Newfoundland is the kind of place that one can walk into the Town Manager’s office and ask to see him/her…and get an audience. And that’s just what I did based on the suggestion of my photographer friend Randy. Since I was going to be hanging around the town and the island of Fogo, I was told it would be a good idea to let the constabulary know what I was up to.
So, into the town hall I went and asked if I might meet the manager. “Why, yes. of course. One minute, he’ll be very happy to meet you. Let me tell him you’re here. Where did you say you were from?” No red tape, no bureaucracy, and no surly DMV types, just a warm, welcome. Wow.
I am then introduced to Bruce Pomeroy, the Fogo Town Manager. No pretense, frills, or trappings of office – just a Newfoundlander doing his job and part of that job was to deal with people like me. I expected a brief but friendly hi, hello, how are you. What I received was far beyond that. I got a tour of the office, a brief history of the town and island, a copy of that history and an island map, and a commemorative pin. Yet, we were not done, not by a long shot. I was then to be given a walking tour of the town by Bruce.
I was introduced to several people on our tour including the owner of a fishing fleet of which I will write soon. On this walk, by one of the coves on the island, I looked out and saw an amazing panorama. The sky was this rich and varied grey; the sea was a fluid and darker grey; and separating them was this brilliant white line. It glowed. I asked Bruce what was that. He replied that it was part of the arctic ice pack that breaks off every year and travels down to Newfoundland. Based on where it was, he thought that if the winds were right, it would surround the island by the next afternoon. That would be enough time for the few fisherman to get their boats safely to where they would not become ice-locked. Once there, the pack ice had to melt before any boats would break free.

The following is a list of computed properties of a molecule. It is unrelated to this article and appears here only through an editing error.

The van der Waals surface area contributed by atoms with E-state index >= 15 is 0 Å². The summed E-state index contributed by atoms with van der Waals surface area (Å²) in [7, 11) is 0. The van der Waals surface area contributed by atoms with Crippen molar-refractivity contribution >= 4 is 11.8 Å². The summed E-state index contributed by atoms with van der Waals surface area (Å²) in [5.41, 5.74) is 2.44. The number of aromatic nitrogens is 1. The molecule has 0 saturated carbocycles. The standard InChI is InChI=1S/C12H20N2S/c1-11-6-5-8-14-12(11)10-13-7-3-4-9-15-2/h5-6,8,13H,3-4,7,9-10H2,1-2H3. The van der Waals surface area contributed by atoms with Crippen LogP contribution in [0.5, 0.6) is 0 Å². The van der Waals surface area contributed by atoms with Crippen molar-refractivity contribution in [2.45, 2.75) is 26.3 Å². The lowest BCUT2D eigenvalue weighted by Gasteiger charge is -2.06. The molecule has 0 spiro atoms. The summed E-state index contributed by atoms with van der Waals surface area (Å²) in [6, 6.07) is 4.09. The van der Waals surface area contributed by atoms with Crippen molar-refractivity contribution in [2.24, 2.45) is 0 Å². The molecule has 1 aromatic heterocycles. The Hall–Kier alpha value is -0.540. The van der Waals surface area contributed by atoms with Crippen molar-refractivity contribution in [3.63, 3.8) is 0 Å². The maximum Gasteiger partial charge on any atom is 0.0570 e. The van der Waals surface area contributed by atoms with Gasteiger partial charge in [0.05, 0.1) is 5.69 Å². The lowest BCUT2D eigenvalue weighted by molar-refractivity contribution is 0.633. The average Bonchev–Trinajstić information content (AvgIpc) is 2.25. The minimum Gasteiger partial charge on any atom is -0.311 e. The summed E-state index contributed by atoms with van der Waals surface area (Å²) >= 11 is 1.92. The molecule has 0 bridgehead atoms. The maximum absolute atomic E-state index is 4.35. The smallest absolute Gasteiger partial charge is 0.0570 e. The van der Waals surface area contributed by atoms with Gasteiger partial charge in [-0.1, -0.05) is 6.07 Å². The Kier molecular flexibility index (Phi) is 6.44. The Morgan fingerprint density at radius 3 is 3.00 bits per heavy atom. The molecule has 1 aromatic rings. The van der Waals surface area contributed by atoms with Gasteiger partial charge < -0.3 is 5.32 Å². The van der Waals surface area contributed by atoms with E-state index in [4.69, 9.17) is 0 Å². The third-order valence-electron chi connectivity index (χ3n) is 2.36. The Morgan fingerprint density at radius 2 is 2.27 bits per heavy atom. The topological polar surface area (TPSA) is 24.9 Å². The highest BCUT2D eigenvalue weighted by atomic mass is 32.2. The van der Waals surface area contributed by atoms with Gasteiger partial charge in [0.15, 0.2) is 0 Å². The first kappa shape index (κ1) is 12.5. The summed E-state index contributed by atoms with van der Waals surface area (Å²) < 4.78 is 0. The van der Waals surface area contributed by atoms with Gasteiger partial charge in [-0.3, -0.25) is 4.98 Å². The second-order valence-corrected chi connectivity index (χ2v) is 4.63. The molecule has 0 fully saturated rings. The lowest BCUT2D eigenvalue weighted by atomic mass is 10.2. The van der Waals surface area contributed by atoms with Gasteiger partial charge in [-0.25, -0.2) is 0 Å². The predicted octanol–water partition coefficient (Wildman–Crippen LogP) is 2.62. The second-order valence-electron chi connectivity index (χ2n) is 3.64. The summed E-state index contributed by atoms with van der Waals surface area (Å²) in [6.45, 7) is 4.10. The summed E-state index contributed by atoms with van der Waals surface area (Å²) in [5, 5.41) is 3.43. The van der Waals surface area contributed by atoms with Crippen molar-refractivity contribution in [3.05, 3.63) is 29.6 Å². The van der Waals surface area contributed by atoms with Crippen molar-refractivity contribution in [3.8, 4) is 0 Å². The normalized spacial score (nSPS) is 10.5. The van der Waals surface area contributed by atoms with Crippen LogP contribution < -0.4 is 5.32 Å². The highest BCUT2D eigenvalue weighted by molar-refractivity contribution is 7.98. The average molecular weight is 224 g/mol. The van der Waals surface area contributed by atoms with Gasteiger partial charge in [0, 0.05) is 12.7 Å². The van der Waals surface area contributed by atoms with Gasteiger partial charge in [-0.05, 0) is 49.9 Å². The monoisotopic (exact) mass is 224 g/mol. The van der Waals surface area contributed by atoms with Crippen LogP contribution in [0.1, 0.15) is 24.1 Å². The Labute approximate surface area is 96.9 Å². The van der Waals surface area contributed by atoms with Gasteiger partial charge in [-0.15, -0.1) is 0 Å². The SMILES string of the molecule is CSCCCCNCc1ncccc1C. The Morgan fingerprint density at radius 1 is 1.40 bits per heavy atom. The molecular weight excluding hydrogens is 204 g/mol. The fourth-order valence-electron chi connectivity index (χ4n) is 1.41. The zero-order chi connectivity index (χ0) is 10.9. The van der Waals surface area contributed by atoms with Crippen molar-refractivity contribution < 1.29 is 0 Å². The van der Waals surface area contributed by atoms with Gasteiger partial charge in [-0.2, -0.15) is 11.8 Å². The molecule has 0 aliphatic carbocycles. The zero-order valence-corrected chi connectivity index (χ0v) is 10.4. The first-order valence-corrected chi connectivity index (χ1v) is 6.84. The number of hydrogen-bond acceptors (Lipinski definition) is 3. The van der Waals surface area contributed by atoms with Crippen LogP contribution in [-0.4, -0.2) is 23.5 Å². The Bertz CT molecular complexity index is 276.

By 2:30 that afternoon, the pack ice was already coming in and fast. The winds were so much stronger than originally thought. And with the winds came a large drop in temperature as they crossed over the ice. I was to spend the next four hours watching and photographing several fisherman attempting to get their boats free. It was incredible to see. There will be a series of photos in the book depicting this. It is a hard life.